Take the 2-minute tour ×
Stack Overflow is a question and answer site for professional and enthusiast programmers. It's 100% free, no registration required.

I have questions on the statements I found while going through hibernate caching tutorial.

Statement1:-First-level cache always Associates with the Session object. Hibernate uses this cache by default.

As this cache is by default holding all the results from session methods like load,get etc. Wont it be a major memory issue because of holding all the objects in seesion ?

Do we need to enable this cache or its there by default? Can I disable First level cache, if I want? If yes how?

Below questions are for both first level and second level cache

If I get the same object from cache(say I load the object customer with customerid 1 twice in the same session)both objects returned from cache will be having different references from the object lying in cache. Right? Because if I update some field in customer object, it should not reflect in cache until and unless save/update method is called.

As per my understanding if we try to get the customer object from id 1 second time from this cache, it will return the same old object even if it got updated in between. How can we ensure if it got updated it reads from database otherwise from cache? I guess we can use read write cache strategy with class like EHCache

Question5:- On Query Caching
I read this statement :-Updates in the queries occur very often. So, for query caching, two cache regions are necessary.

For storing the results.( cache identifier values and results of value type only). For storing the most recent updates.

I think “Updates in the queries occur very often” mean here we usually change some parameter value like select * from customer where custid=? So id will be changed for different customer id. So query cache will keep each query (along with parameter ) and results returned by each query.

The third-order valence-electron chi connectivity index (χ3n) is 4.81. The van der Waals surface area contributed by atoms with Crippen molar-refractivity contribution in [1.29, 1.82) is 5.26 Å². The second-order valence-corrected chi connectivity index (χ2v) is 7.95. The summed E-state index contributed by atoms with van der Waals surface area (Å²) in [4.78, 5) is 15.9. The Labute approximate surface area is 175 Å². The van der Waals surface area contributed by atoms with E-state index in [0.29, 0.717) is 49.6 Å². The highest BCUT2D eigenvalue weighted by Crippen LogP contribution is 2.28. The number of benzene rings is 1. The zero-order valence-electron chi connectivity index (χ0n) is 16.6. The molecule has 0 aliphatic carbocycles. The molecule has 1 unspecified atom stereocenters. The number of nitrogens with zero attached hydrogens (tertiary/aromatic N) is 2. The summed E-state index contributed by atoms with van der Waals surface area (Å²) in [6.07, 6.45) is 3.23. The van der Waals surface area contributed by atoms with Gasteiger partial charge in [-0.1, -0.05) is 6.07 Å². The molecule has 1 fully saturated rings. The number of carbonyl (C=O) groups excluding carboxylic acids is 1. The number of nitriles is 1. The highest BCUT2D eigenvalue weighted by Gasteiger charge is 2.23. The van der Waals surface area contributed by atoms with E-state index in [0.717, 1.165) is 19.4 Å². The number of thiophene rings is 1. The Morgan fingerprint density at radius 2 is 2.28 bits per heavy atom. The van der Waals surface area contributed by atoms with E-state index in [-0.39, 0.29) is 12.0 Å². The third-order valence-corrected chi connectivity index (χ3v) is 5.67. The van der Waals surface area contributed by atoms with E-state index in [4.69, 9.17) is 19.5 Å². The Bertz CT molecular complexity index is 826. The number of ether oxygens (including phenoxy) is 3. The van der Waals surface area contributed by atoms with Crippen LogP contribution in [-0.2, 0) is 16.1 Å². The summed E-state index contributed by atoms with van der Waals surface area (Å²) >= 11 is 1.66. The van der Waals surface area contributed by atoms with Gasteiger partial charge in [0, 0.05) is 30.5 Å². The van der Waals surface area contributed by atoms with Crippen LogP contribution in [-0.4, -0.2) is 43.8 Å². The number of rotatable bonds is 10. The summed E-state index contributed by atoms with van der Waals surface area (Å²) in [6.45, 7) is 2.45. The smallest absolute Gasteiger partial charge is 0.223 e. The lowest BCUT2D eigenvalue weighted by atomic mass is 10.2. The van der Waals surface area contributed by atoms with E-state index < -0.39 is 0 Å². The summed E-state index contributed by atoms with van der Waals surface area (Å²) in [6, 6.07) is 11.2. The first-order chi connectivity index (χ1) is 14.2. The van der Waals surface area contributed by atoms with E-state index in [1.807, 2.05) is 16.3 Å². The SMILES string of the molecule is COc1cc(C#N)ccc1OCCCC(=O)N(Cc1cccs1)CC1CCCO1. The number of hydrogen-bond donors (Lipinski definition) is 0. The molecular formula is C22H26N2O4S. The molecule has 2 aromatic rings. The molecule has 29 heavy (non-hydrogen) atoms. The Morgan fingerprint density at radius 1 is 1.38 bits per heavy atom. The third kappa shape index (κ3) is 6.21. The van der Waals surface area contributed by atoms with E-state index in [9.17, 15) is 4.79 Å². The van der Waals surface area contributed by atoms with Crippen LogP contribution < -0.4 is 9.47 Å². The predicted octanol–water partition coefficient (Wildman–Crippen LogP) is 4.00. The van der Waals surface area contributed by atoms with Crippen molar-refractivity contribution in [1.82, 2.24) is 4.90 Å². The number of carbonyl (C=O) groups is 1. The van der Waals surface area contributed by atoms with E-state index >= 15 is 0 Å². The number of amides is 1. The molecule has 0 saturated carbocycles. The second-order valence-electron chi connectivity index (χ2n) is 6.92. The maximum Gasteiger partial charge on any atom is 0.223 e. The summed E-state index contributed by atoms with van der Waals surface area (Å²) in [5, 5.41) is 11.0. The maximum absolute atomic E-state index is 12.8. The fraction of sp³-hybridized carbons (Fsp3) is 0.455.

Right? But not sure why do we need two cache region for query caching?

share|improve this question

1 Answer 1

up vote 3 down vote accepted

Answer 01:

Hibernate caches the objects loaded so as to avoid unwanted access to database. The simplest way to avoid a persistance context would be to use a StatelessSession. A Stateless Hibernate Session has no dirty checking responsibility and hence goes well with your requirement of not having the first level cache(Persistant Context).

Answer 02:

  1. You don't have to enable first level cache

Answer 03

  1. If an object is loaded twice in the same session using its identity, Hibernate makes sure that the same object is returned regardless of whether the second level cache is enabled. Let me clarify that second level cache DOES NOT cache instances of object. It maintains a serialized (not exactly) version of the instance. The following link gives a brief explanation of structure of hibernate second level cache.

I am sorry but I fail to understand the concept behind "updating customer object and it not being reflected in the cache". I hope the link clarifies your question.

Answer 04

  1. Problems of stale data fetched from cache do arise if not configured correctly. State data will be fetched if the expiration time on the cache has not occurred. Eviction can be carried out using Session.evict() however chances are you might not have a clear idea of what data needs to evicted. Hence caching should always be the final step in optimizing your access to database. Good level of optimization can be achieved by re-evaluating the associations and fetch-plans on collection relations so as to avoid N+1 selection issues and at the same time avoid.

    EHCache provides read-write caching stratergies for data which does not get updated that conforms to transaction read committed protection. That is it avoid dirty reads but cannot help against repeatable reads.

Check out EHCache configuration here

Answer 05 : Query Caching

  1. Check Out these links for better understanding of Session Cache and Query Cache
    A. Session Cache
    B. Second Level Cache
    C. Query Cache

  2. Checkout this link which gives a brief/simpler explanation of structure of query cache.

Hope this helps.

share|improve this answer
Thanks rictionlesspulley for such a elaborate reply.I have these followup queries. As you said " Let me clarify that second level cache DOES NOT cache instances of object. It maintains a serialized (not exactly) version of the instance"" I did not get what do you mean by serialized version of cahe? Regarding EH CAche, as you said we can get read committed transaction acroos ression. This is what i need. –  M Sach Sep 21 '11 at 18:25
If you go to the second link in the Answer 05, you will see exactly how objects are stored in the second level cache. And I meant serialized version of the * cached object * NOT THE CACHE ITSELF. –  frictionlesspulley Sep 21 '11 at 18:51
About the read-write cache strategy of EHCache be sure to set appropriate cache expiration time! –  frictionlesspulley Sep 21 '11 at 18:51

Your Answer


By posting your answer, you agree to the privacy policy and terms of service.

Not the answer you're looking for? Browse other questions tagged or ask your own question.